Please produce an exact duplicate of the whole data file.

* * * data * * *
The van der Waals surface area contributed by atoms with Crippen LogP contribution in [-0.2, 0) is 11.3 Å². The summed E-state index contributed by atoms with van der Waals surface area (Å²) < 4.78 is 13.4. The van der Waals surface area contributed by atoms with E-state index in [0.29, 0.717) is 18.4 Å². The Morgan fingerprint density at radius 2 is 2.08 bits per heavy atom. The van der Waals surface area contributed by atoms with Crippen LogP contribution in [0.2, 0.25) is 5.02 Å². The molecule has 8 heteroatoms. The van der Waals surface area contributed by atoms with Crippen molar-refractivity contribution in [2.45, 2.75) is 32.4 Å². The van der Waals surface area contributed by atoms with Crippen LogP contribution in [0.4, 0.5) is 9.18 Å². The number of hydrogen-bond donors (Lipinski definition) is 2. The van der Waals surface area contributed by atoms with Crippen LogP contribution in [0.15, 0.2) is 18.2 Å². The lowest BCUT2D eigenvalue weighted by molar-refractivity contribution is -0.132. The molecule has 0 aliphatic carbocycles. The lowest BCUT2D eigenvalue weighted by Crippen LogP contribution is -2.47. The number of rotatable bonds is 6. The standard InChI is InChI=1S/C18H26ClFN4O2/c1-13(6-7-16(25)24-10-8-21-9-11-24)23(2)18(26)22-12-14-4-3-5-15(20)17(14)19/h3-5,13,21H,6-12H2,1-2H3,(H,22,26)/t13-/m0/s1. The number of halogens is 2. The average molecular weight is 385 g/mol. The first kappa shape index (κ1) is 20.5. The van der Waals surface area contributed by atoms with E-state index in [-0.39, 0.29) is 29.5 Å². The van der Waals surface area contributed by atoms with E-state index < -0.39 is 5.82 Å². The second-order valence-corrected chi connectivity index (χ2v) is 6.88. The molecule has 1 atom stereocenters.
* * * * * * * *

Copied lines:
The van der Waals surface area contributed by atoms with Crippen LogP contribution in [-0.2, 0) is 11.3 Å². The summed E-state index contributed by atoms with van der Waals surface area (Å²) < 4.78 is 13.4. The van der Waals surface area contributed by atoms with E-state index in [0.29, 0.717) is 18.4 Å². The Morgan fingerprint density at radius 2 is 2.08 bits per heavy atom. The van der Waals surface area contributed by atoms with Crippen LogP contribution in [0.2, 0.25) is 5.02 Å². The molecule has 8 heteroatoms. The van der Waals surface area contributed by atoms with Crippen molar-refractivity contribution in [2.45, 2.75) is 32.4 Å². The van der Waals surface area contributed by atoms with Crippen LogP contribution in [0.4, 0.5) is 9.18 Å². The number of hydrogen-bond donors (Lipinski definition) is 2. The van der Waals surface area contributed by atoms with Crippen LogP contribution in [0.15, 0.2) is 18.2 Å². The lowest BCUT2D eigenvalue weighted by molar-refractivity contribution is -0.132. The molecule has 0 aliphatic carbocycles. The lowest BCUT2D eigenvalue weighted by Crippen LogP contribution is -2.47. The number of rotatable bonds is 6. The standard InChI is InChI=1S/C18H26ClFN4O2/c1-13(6-7-16(25)24-10-8-21-9-11-24)23(2)18(26)22-12-14-4-3-5-15(20)17(14)19/h3-5,13,21H,6-12H2,1-2H3,(H,22,26)/t13-/m0/s1. The number of halogens is 2. The average molecular weight is 385 g/mol. The first kappa shape index (κ1) is 20.5. The van der Waals surface area contributed by atoms with E-state index in [-0.39, 0.29) is 29.5 Å². The van der Waals surface area contributed by atoms with E-state index < -0.39 is 5.82 Å². The second-order valence-corrected chi connectivity index (χ2v) is 6.88. The molecule has 1 atom stereocenters.